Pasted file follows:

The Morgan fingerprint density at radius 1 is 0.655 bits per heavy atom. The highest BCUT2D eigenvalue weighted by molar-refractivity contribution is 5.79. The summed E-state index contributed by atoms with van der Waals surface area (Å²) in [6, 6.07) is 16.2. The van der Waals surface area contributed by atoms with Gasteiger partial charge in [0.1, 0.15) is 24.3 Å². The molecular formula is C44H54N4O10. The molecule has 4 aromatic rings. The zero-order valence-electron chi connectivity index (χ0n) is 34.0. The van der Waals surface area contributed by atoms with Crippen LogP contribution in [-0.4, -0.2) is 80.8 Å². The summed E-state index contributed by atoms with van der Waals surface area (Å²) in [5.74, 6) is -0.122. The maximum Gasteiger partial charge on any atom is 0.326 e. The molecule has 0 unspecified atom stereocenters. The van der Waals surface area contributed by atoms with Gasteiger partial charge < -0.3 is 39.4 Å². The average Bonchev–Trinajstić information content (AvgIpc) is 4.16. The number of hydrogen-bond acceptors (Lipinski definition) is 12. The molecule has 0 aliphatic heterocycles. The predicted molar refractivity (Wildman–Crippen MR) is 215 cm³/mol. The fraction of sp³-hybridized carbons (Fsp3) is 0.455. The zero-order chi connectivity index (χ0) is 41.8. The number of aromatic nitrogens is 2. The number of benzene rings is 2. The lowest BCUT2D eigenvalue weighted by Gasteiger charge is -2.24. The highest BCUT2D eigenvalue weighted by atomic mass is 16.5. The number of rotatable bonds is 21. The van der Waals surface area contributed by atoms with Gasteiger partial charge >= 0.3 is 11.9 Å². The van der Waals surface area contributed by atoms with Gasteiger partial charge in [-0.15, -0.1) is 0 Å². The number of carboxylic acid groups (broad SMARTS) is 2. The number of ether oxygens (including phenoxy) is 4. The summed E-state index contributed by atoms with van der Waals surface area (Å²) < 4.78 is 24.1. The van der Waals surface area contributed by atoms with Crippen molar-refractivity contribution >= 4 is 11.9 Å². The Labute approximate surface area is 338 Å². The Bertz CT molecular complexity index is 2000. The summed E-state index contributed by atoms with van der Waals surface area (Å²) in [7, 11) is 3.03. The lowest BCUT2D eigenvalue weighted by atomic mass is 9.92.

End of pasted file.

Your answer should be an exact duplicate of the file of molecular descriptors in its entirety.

The Morgan fingerprint density at radius 1 is 0.655 bits per heavy atom. The highest BCUT2D eigenvalue weighted by molar-refractivity contribution is 5.79. The summed E-state index contributed by atoms with van der Waals surface area (Å²) in [6, 6.07) is 16.2. The van der Waals surface area contributed by atoms with Gasteiger partial charge in [0.1, 0.15) is 24.3 Å². The molecular formula is C44H54N4O10. The molecule has 4 aromatic rings. The zero-order valence-electron chi connectivity index (χ0n) is 34.0. The van der Waals surface area contributed by atoms with Crippen LogP contribution in [-0.4, -0.2) is 80.8 Å². The summed E-state index contributed by atoms with van der Waals surface area (Å²) in [5.74, 6) is -0.122. The maximum Gasteiger partial charge on any atom is 0.326 e. The molecule has 0 unspecified atom stereocenters. The van der Waals surface area contributed by atoms with Gasteiger partial charge < -0.3 is 39.4 Å². The average Bonchev–Trinajstić information content (AvgIpc) is 4.16. The number of hydrogen-bond acceptors (Lipinski definition) is 12. The molecule has 0 aliphatic heterocycles. The predicted molar refractivity (Wildman–Crippen MR) is 215 cm³/mol. The fraction of sp³-hybridized carbons (Fsp3) is 0.455. The zero-order chi connectivity index (χ0) is 41.8. The number of aromatic nitrogens is 2. The number of benzene rings is 2. The lowest BCUT2D eigenvalue weighted by Gasteiger charge is -2.24. The highest BCUT2D eigenvalue weighted by atomic mass is 16.5. The number of rotatable bonds is 21. The van der Waals surface area contributed by atoms with Gasteiger partial charge >= 0.3 is 11.9 Å². The van der Waals surface area contributed by atoms with Gasteiger partial charge in [-0.15, -0.1) is 0 Å². The number of carboxylic acid groups (broad SMARTS) is 2. The number of ether oxygens (including phenoxy) is 4. The summed E-state index contributed by atoms with van der Waals surface area (Å²) < 4.78 is 24.1. The van der Waals surface area contributed by atoms with Crippen molar-refractivity contribution >= 4 is 11.9 Å². The Labute approximate surface area is 338 Å². The Bertz CT molecular complexity index is 2000. The summed E-state index contributed by atoms with van der Waals surface area (Å²) in [7, 11) is 3.03. The lowest BCUT2D eigenvalue weighted by atomic mass is 9.92.